Sue Mcdonagh — artist, writer, I chatted to her to find out more about this well-known & vibrant Cowbridge character
Who inspired you to paint Sue?
Well, it was my mum actually — the earliest memory I have is of me sitting at the kitchen table doing my homework, and she would be next to me painting. However, even though I was surrounded by art and creativity, I didn’t actually start to paint (and write) until much later in my life.
So what led you to pick up a paint brush?
I started my working life as a young police officer in Essex— I know! hard to believe isn’t it?! Whilst working there as a young woman of 24 I was treated for cancer, which led to my spending long stretches in hospital undergoing chemotherapy after major surgery. The days were long and I was pretty low after the ordeal, so my work mates had a whip-round and bought me a pad and some paints with a gorgeous little sable brush, to keep me occupied during my stay. I used to go from bed to bed sketching patients and their visiting friends and families and I loved it. I think it saved me in all honesty, because I was able to throw myself into painting my subject. It helped me massively in my recovery because I had something else to focus upon.
I never knew you wrote too — how did that talent emerge?
The police service were extremely supportive during my illness and after my recovery, because I could no longer fulfill my duties as a police-officer, I was given a role in their press office which I absolutely loved. I was surprised at how much I enjoyed writing and seemed to have a natural talent for it. I am a firm believer in things happening for a reason — my life-long loves of writing and painting were fostered out of my illness. I finally had a true direction in my life.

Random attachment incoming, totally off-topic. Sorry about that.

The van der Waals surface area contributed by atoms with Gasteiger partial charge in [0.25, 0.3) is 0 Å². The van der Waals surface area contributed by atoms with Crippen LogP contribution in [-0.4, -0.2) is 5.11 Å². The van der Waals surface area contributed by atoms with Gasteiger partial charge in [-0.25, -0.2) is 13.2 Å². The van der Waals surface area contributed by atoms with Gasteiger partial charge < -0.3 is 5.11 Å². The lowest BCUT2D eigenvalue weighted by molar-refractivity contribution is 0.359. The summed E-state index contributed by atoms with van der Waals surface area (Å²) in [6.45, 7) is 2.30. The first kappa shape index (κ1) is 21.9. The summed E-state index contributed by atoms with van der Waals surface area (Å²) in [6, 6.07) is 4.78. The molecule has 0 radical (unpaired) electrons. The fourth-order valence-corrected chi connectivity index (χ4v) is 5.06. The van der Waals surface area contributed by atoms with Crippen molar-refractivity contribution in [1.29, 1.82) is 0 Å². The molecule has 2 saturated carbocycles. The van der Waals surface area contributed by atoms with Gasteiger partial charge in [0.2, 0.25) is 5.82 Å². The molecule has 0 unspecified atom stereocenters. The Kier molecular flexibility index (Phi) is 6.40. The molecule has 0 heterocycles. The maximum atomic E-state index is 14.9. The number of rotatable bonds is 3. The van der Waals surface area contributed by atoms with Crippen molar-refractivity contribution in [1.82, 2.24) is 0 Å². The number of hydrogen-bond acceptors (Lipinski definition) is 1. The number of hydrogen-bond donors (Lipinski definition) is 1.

So how did you come to be in Wales then Sue?
A Welshman — what else?!! I met him whilst in the police force and by the time I was 25 I was married, I’d moved down here and had started to try and scrape a living together painting.
How did the business start? When did you realise you could make a living out of painting?
I tentatively booked a little stand at a fete in Llantwit Major way back in 1987, Year of Victorian Fair Day. Flying by the seat of my pants, promoted myself as an on-the-spot portrait painter, charging £2.50 a go. Fake-confidence took over and I just told myself ‘You can do this Sue!’ It was a slow start to the day and at first I wondered what on earth I was thinking taking on this ridiculous challenge, but by the end of the day I had painted sixty faces with a long queue of models still eagerly waiting to have their faces painted! That day gave me the confidence to launch my business and from there commissions started coming in.
How long have you been in the Wool Barn?
30 years now — I’m like part of the furniture!
I expect you have many people commenting on what a lovely easy life you must have being a painter? Is that true? What would you say to them?
That’s an insightful question: Yes, many people have a romantic idea of what it is to be an artist. It’s like any job, it has its pressures, stresses, deadlines, oh and there have been lean times of course. I have days when things don’t go right — maybe I’m not feeling creative, or I‘ve been under the weather and that can be frustrating and stressful when you have a deadline you are working towards. For example I’ve booked a stand at a trade show in Reading at the end of April, lots of spaces to fill with my work but I’ve yet to produce a lot of that work! I am a painter and writer, a creative person, but it’s also my business, my livelihood, so I get the same worries as anyone running their own business.